Ovarian Cancer Awareness: Understanding Risk and Prevention

September 29, 2023Melissa K. Rosen

Sharsheret, a national non-profit organization, improves the lives of Jewish women and families living with or at increased genetic risk for breast or ovarian cancer through personalized support and saves lives through educational outreach. Read what Melissa K. Rosen, director of training and education, wants you to know about risk and prevention.

September is Ovarian Cancer Awareness Month. Perhaps you did not know that, and that’s understandable because unfortunately, it gets far less publicity than next month’s Breast Cancer Awareness Month. That may be because there are far fewer cases of ovarian cancer annually. Still, it is critically important for women to understand their personal risk, and how to reduce that risk because ovarian cancer is a serious diagnosis. Below are some important tips and facts provided by Sharsheret’s Clinical Team, to help raise awareness of your risk.

  • Approximately 1 in 70 women will be diagnosed with ovarian cancer in their lifetime. 
  • Symptoms of ovarian cancer include bloating, fatigue, pelvic or abdominal pain, back pain, heartburn, feeling full quickly, constipation, frequent or urgent urination, and or pain during intercourse.
  • These symptoms can easily be attributed to benign causes and often dismissed. If symptoms are not caused by other factors and persist, visit your gynecologist.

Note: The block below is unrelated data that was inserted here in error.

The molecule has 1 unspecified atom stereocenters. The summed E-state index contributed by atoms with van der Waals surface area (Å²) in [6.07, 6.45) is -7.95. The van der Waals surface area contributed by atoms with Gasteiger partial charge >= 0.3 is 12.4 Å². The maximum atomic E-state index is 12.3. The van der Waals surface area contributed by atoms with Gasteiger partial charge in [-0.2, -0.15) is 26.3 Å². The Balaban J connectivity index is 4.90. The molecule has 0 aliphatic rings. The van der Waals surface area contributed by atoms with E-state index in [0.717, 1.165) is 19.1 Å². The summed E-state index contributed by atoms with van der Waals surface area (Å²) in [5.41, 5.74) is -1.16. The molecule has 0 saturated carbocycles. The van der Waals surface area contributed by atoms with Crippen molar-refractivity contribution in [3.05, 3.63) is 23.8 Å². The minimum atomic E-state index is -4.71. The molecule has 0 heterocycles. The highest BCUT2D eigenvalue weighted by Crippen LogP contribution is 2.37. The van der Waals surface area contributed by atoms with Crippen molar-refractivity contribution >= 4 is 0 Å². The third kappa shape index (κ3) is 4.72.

• There is no reliable screening method that regularly detects ovarian cancer at the early stages.
  • New guidelines suggest anyone having pelvic or abdominal surgery, and is done having children, should consider finding out if their fallopian tubes can be removed at the same time to reduce the risk of ovarian cancer.
  • If you have a family history of cancer, and especially if you have Ashkenazi Jewish ancestry, hereditary cancer genetic testing can help determine what screening is best for you.
  • If the results of genetic testing in a family are negative, it is still possible that the cancer in the family is inherited, resulting from genetic mutations in the family that we don’t yet know how to identify.
  • Individuals who carry a hereditary mutation have the opportunity to make choices about high-risk screening and risk-reducing surgery that may save their life.
  • Sharsheret provides free support to anyone impacted by ovarian cancer, including conversations with our genetic counselor about diagnostic risk.


While our expertise is in young women and Jewish families as related to breast cancer and ovarian cancer, Sharsheret programs serve all people.

Visit Sharsheret at www.sharsheret.org. Contact us at 866-474-2774 or info@sharsheret.org.

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